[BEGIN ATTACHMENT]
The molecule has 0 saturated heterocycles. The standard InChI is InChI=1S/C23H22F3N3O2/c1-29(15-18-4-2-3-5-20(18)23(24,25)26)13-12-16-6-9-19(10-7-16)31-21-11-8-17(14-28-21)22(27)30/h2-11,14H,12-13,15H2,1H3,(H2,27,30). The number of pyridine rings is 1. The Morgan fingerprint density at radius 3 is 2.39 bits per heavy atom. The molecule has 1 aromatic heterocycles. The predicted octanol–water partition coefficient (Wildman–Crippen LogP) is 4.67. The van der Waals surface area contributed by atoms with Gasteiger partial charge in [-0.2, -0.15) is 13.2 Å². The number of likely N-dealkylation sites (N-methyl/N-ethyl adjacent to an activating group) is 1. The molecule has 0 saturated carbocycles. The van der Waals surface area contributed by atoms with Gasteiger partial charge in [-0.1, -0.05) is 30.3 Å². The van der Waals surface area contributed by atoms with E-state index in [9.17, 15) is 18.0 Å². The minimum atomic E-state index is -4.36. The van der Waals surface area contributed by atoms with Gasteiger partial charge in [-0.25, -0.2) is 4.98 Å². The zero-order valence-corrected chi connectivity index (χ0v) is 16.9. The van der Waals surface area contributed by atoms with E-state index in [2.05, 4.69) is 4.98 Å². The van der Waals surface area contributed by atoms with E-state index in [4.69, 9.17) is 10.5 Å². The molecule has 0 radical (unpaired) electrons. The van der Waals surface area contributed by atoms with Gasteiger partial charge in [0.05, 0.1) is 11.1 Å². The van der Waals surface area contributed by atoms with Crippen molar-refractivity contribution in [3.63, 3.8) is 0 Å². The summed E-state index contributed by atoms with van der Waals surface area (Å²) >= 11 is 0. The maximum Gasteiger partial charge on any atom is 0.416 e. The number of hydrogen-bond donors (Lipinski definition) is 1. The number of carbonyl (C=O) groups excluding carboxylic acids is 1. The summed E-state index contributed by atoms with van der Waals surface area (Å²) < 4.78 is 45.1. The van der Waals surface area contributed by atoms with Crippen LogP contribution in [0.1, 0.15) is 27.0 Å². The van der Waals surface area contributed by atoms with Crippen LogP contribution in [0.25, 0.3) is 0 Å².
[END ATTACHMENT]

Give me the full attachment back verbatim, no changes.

The molecule has 0 saturated heterocycles. The standard InChI is InChI=1S/C23H22F3N3O2/c1-29(15-18-4-2-3-5-20(18)23(24,25)26)13-12-16-6-9-19(10-7-16)31-21-11-8-17(14-28-21)22(27)30/h2-11,14H,12-13,15H2,1H3,(H2,27,30). The number of pyridine rings is 1. The Morgan fingerprint density at radius 3 is 2.39 bits per heavy atom. The molecule has 1 aromatic heterocycles. The predicted octanol–water partition coefficient (Wildman–Crippen LogP) is 4.67. The van der Waals surface area contributed by atoms with Gasteiger partial charge in [-0.2, -0.15) is 13.2 Å². The number of likely N-dealkylation sites (N-methyl/N-ethyl adjacent to an activating group) is 1. The molecule has 0 saturated carbocycles. The van der Waals surface area contributed by atoms with Gasteiger partial charge in [-0.1, -0.05) is 30.3 Å². The van der Waals surface area contributed by atoms with E-state index in [9.17, 15) is 18.0 Å². The minimum atomic E-state index is -4.36. The van der Waals surface area contributed by atoms with Gasteiger partial charge in [-0.25, -0.2) is 4.98 Å². The zero-order valence-corrected chi connectivity index (χ0v) is 16.9. The van der Waals surface area contributed by atoms with E-state index in [2.05, 4.69) is 4.98 Å². The van der Waals surface area contributed by atoms with E-state index in [4.69, 9.17) is 10.5 Å². The molecule has 0 radical (unpaired) electrons. The van der Waals surface area contributed by atoms with Gasteiger partial charge in [0.05, 0.1) is 11.1 Å². The van der Waals surface area contributed by atoms with Crippen molar-refractivity contribution in [3.63, 3.8) is 0 Å². The summed E-state index contributed by atoms with van der Waals surface area (Å²) >= 11 is 0. The maximum Gasteiger partial charge on any atom is 0.416 e. The number of hydrogen-bond donors (Lipinski definition) is 1. The number of carbonyl (C=O) groups excluding carboxylic acids is 1. The summed E-state index contributed by atoms with van der Waals surface area (Å²) < 4.78 is 45.1. The van der Waals surface area contributed by atoms with Crippen LogP contribution in [0.1, 0.15) is 27.0 Å². The van der Waals surface area contributed by atoms with Crippen LogP contribution in [0.25, 0.3) is 0 Å².